The prestigious National Science Foundation (NSF), a group historically joined at the hip with professional skeptics of all stripes, openly frets that more and more Americans think astrology is science.
According to data from NSF’s recently released Science and Engineering Indicator study, Americans are less skeptical of astrology than they have been at any time since 1983. In 2012, slightly more than half of all Americans said that astrology was “not at all scientific” whereas nearly two-thirds gave this response in 2010.
An article in the Mother Jones online newsletter says data on Americans’ astrological beliefs has been compiled by NSF from a variety of sources, including the General Social Survey (GSS), a research group that has tracked the opinions of Americans over the last four decades. Over the years, NSF supported surveys have asked Americans a recurring question: “Would you say that astrology is very scientific, sort of scientific or not at all scientific?”
NSF reports the high point for those claiming astrology was “not at all scientific” was 2004, when 66 percent provided this response. But the trend has rolled downhill since then, dropping to 55 percent in 2012 (the last year for which study data is available).
The erosion is even more noticeable among younger Americans aged 18 to 24. According to the report, for this age group there was a “staggering” 17 percent decline in the number who said they believed astrology was unscientific. The percentage of those holding this belief declined from 52 percent in 2010 to 35 percent two years later in 2012.
In the latest survey, an actual majority of respondents in this age group say astrology is “sort of scientific.” Which can’t be good news for the professional skeptics groups that have invested heavily in educational programs aimed at saving woolly-thinking college students from themselves.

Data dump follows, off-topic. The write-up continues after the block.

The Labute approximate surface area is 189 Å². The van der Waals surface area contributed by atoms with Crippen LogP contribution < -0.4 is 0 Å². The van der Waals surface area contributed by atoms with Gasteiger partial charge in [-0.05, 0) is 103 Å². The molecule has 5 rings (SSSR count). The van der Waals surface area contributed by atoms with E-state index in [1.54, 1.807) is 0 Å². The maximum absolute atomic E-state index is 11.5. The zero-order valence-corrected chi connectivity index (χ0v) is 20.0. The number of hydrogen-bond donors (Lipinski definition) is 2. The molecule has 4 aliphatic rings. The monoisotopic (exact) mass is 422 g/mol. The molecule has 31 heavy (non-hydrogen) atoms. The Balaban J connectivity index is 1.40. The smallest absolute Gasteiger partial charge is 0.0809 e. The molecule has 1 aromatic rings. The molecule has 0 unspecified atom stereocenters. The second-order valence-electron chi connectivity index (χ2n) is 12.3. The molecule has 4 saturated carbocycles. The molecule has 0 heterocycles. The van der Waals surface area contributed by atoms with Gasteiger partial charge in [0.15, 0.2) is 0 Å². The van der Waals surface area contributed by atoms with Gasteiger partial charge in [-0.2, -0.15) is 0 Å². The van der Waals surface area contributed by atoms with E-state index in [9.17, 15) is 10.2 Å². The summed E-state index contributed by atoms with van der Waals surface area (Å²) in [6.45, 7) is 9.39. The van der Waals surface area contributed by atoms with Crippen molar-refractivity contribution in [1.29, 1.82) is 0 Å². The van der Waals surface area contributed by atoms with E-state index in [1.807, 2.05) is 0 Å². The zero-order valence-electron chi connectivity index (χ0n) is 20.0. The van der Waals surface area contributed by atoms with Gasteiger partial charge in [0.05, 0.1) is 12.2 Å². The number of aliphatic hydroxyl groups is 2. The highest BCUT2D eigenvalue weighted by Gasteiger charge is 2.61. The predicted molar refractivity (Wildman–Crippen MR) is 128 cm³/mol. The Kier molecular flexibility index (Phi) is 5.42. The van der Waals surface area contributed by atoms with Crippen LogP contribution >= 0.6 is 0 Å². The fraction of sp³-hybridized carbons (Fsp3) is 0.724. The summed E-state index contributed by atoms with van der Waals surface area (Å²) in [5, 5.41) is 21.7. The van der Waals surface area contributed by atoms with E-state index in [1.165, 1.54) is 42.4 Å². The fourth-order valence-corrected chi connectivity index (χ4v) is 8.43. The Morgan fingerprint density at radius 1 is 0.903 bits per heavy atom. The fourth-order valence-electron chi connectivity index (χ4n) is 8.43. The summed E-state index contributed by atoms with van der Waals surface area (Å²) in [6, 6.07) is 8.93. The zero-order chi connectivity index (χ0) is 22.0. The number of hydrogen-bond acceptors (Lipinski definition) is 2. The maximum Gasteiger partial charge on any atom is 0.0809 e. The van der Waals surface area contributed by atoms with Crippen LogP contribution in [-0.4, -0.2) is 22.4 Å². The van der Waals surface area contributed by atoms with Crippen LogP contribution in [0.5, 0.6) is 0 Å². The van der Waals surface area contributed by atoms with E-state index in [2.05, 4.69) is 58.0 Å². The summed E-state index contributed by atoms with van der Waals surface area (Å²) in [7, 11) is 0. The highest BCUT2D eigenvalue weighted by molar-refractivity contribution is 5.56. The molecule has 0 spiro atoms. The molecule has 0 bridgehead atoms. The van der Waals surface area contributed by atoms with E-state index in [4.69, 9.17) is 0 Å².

There’s more bad news for astrology’s critics. In 2010, NSF says 64 percent of respondents in the 35 to 45 age group believed astrology was unscientific. However, two years later, only 51 percent felt this way – a 13 percent change.
So what’s the takeaway from all this?
Public opinion specialist John Besley of Michigan State University has been identified as the lead author for the NSF chapter on public attitudes towards science in the Science and Engineering Study. He says the apparent increase in astrology belief “popped out to me when I saw it. Over the past eight years, the 17 percent rise of those in the 18 to 24 age group who consider astrology to have a scientific element is dramatic.”
“But,” he cautions, “We should wait for further data to see if it’s a real change before speculating.” Which will be less easy for true-believing skeptics who see a meaningful trend moving (for them) in the wrong direction.